Here’s an issue that people are not focusing on, but should be – the risk associated with stability in cash flows from licensing streams. The apparel industry is riddled with examples whereby content owners license out their brand to others that have more expertise in a specific product area or consumer segment. Standard royalty agreements are usually in the 6-10% range, net of costs allocated by corporate. In other words, what is a smallish revenue event translates to a meaningful EBIT event given 100% incremental margin. With zero capital at risk, such arrangements are almost always ROIC-enhancing.
I have a high degree of confidence that we are entering a phase of the cycle where these licensing relationships will be strained meaningfully. We’d all be irresponsible not to consider the strategic implications.
Think about it like this… Let’s say you are a mid-size company whose EBIT is derived evenly between your own content and content you license from other companies. For the past 7 years, the industry has had every bit of wind at its back (import quota changes, FX, input cost deflation, strong consumer) such that everyone made money – even the marginal players. Now we’re in a multi-year period where the opposite is a reality, and many mid-tier brands will go away. So now your top line is rolling, you’ve underinvested in your brands, flowed through too much FX and sourcing benefit to your bottom line instead of plowing back into your model. So now what? You’re probably cutting costs reactively and irresponsibly to keep your head above water. Do you cut costs out of your own content? Or from what you were allocating toward another company’s content that you licensed and ultimately will return to them? I’d challenge anyone to find me a company that would opt to damage its own content over another’s.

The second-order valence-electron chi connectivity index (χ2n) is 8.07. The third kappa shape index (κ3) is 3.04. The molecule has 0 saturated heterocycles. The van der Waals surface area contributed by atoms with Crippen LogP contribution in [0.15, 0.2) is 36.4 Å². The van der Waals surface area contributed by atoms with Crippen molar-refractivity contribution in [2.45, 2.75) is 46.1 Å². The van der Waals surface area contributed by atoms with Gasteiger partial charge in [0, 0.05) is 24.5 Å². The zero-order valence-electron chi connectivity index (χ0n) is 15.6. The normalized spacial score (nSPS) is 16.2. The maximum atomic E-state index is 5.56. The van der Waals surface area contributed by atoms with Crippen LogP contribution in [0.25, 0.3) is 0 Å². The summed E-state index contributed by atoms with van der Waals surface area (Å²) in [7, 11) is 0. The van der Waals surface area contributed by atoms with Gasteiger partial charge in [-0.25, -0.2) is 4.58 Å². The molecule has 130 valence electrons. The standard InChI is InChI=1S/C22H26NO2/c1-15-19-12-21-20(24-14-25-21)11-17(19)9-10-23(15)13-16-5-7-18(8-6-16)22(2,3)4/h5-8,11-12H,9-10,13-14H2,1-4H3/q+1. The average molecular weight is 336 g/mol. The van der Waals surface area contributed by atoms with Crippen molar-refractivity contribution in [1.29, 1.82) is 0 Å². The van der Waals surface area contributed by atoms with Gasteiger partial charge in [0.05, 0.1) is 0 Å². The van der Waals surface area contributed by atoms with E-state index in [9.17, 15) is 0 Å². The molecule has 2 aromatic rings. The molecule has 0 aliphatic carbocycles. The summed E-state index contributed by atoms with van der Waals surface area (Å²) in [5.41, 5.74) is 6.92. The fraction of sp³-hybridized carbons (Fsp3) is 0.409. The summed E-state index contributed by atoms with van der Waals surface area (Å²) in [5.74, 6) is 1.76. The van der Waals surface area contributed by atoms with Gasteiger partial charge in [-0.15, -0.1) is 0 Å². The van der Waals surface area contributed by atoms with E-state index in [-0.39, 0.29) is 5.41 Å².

CEOs of companies that license a meaningful proportion of their EBIT (PVH, GES, ICON, to name a few) will argue that there are fixed amounts that partners need to contractually invest each year, which is controlled in part by the company owning the brand. Yes, there are usually fixed dollar amounts or percentages that are required for reinvestment, but that ALL leave plenty of room for unhealthy behavior on the part of the licensee. Remember when Jones Apparel Group said that its Lauren, Ralph, and Polo Jeans business was fine and was ‘locked up’ for years? ‘Nuff said. DCFs don't matter when a business segment you have in your model suddenly ceases to exist.
All it takes is some bad investments (or lack thereof) and a couple of quarters of missed minimums, and the content owners could usually take back the business at will.
The table below shows the percent of EBIT for some major brands derived from licensing. Part two of this analysis will be to drill down which companies have the biggest risk of having business taken away from them for reasons noted. There will be some big winners and big losers beginning in ’09 folks…